The more it changes . . .
First up: good news from Jim Shere, executive director of the Glen Ellen Historical Society. He wants you all to know about the next public meeting of the society, Saturday afternoon, Feb. 22, at 2 p.m. “Not Losing the Real Glen Ellen.” Board president Charles Mikulik, a graduate student in the cultural resource management program at Sonoma State University, plans to talk about impending changes in our Valley. Among other subjects, Charles will discuss stewardship, and how we can affect our history by identifying, documenting and managing our resources. Charles’ insights into the academic and political forces that influence our community will help us to understand what goes into the decision about who we’ve been and who we will become.
This event takes place at Mayflower Hall, 5311 O’Donnell Lane in Glen Ellen this Saturday afternoon. It is free, though donations are appreciated and membership in the Glen Ellen Historical Society is encouraged.
Died and gone to Kenwood
Good neighbor and friend Jim Berkland was the first, but not the only, person to let me know that I’d made an error in a recent column. I appreciate Jim’s calls. Jim shares more news than I can ever use, we laugh and reminisce about good old days. Some of which are happening right now.
Jim’s correction was about the Glen Ellen Farmers Market. Apparently, it is no longer. Last summer, the market played its swan song and I didn’t even know. But then, I think lots of folks didn’t.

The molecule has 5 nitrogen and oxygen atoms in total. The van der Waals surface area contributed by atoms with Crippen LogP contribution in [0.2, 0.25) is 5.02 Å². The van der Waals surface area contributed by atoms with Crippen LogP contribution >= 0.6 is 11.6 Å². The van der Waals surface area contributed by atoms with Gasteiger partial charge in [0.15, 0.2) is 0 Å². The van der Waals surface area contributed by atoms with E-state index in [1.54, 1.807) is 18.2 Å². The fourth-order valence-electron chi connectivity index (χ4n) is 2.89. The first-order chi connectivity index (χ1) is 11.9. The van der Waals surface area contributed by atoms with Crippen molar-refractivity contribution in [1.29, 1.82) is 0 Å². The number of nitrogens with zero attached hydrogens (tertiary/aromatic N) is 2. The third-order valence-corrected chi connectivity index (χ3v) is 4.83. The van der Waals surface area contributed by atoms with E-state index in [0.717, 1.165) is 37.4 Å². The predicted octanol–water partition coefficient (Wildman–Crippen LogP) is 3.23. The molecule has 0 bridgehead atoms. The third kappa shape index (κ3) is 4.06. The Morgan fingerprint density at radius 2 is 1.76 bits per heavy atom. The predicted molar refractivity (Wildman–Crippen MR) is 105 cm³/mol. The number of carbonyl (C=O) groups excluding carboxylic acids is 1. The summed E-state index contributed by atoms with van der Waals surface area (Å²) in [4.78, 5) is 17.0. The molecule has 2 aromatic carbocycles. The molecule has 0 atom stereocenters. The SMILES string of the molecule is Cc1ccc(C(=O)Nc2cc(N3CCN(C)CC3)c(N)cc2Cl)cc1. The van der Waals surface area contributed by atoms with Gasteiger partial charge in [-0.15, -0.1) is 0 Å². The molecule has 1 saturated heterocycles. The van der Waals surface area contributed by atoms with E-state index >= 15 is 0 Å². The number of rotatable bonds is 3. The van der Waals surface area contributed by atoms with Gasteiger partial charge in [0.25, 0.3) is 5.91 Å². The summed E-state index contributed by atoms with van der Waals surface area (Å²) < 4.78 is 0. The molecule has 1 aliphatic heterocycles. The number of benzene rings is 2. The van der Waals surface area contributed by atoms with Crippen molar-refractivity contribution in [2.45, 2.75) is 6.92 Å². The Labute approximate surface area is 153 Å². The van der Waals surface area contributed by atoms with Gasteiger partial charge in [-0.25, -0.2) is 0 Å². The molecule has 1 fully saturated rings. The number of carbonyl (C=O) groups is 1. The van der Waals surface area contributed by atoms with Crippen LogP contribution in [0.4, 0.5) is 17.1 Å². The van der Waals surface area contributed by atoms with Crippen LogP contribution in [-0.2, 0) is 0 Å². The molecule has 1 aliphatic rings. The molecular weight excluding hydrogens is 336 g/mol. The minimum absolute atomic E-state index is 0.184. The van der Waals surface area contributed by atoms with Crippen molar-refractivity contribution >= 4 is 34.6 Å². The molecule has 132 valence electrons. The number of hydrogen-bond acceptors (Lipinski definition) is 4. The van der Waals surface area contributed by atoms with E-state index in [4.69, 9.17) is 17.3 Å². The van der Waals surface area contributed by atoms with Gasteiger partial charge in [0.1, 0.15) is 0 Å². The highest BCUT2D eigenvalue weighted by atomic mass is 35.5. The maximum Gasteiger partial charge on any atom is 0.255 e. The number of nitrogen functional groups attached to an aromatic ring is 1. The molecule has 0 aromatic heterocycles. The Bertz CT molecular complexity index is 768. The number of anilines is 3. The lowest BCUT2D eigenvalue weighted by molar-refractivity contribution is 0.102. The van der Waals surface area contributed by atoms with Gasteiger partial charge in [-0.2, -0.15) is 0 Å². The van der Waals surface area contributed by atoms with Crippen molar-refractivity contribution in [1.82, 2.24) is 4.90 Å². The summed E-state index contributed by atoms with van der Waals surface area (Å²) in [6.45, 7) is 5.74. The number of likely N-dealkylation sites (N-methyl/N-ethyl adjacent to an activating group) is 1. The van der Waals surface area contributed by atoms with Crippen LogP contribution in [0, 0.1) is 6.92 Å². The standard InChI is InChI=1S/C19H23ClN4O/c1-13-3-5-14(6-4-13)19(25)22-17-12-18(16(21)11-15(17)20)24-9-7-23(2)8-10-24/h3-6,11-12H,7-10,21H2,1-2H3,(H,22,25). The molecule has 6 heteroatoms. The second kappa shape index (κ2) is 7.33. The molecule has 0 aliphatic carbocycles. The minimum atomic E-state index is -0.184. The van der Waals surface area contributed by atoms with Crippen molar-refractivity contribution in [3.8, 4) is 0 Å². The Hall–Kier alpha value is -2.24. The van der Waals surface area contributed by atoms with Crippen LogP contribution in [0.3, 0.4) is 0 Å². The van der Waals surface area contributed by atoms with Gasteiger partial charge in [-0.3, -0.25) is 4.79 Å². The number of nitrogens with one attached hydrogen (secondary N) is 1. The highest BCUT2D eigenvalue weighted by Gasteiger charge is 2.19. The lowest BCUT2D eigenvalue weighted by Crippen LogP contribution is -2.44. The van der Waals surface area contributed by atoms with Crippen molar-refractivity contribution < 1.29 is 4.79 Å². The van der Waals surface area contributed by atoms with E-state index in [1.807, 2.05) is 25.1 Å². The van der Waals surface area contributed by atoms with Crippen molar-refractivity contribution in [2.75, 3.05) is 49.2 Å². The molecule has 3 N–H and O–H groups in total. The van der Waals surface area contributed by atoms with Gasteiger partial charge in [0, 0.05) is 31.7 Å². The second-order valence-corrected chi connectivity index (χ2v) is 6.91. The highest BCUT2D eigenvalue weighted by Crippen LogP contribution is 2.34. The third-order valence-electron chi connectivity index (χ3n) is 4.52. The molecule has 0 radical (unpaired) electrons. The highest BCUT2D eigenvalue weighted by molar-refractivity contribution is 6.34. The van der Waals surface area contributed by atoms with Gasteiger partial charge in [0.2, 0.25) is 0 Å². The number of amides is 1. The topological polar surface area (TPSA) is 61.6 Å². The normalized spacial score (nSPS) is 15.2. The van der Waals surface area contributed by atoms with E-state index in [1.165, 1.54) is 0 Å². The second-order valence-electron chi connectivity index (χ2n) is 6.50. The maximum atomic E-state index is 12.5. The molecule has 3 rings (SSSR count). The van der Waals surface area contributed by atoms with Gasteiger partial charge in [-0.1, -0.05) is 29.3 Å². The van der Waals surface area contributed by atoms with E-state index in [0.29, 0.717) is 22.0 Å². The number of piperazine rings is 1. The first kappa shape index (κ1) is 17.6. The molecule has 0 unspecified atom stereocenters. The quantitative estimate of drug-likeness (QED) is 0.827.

In previous summers, I enjoyed trotting down the regional park trail to pick up my week’s supply of fresh veggies for bountiful salads, fruits to sweeten my life and a few other goodies here and there. Oh yes, like those specially roasted almonds from a central valley family farm. Though not precisely Sonoma Valley, the family drove their truck over to our farmers market every Sunday and sold the most delicious almonds I’ve ever tasted.
After perusing the market and on a Sunday, talking to friends, I’d get revitalized for the hike home by indulging in a steaming bowl of dhal at Yeti. (It’s true; I love hot soup on a summer day, just like the folks who created that soup.) Then I’d stop by for a few Wine Country Chocolates to fortify my homeward stroll through the regional park.
My only hope was that someday a connecting bridge would be built from the (regional) park to the park(ing) lot. Alas, the farmers market has moved and that matters less now, though I still recommend it.
Next spring and summer, our local farmers market will be in Kenwood on that little town’s center green. It’s a fitting place for the market and I’m sure it will do well there. I’ll just miss the opportunity for dhal, chocolate and that weekly walk.
Yoga for me is a stretch
I’ve been to Kenwood a number of times lately. My buddy (and former college roommate) Judy Laursen talked me into attending Misty Green’s Yoga Stretch and Sound Meditation at the new Lion Heart Yoga studio.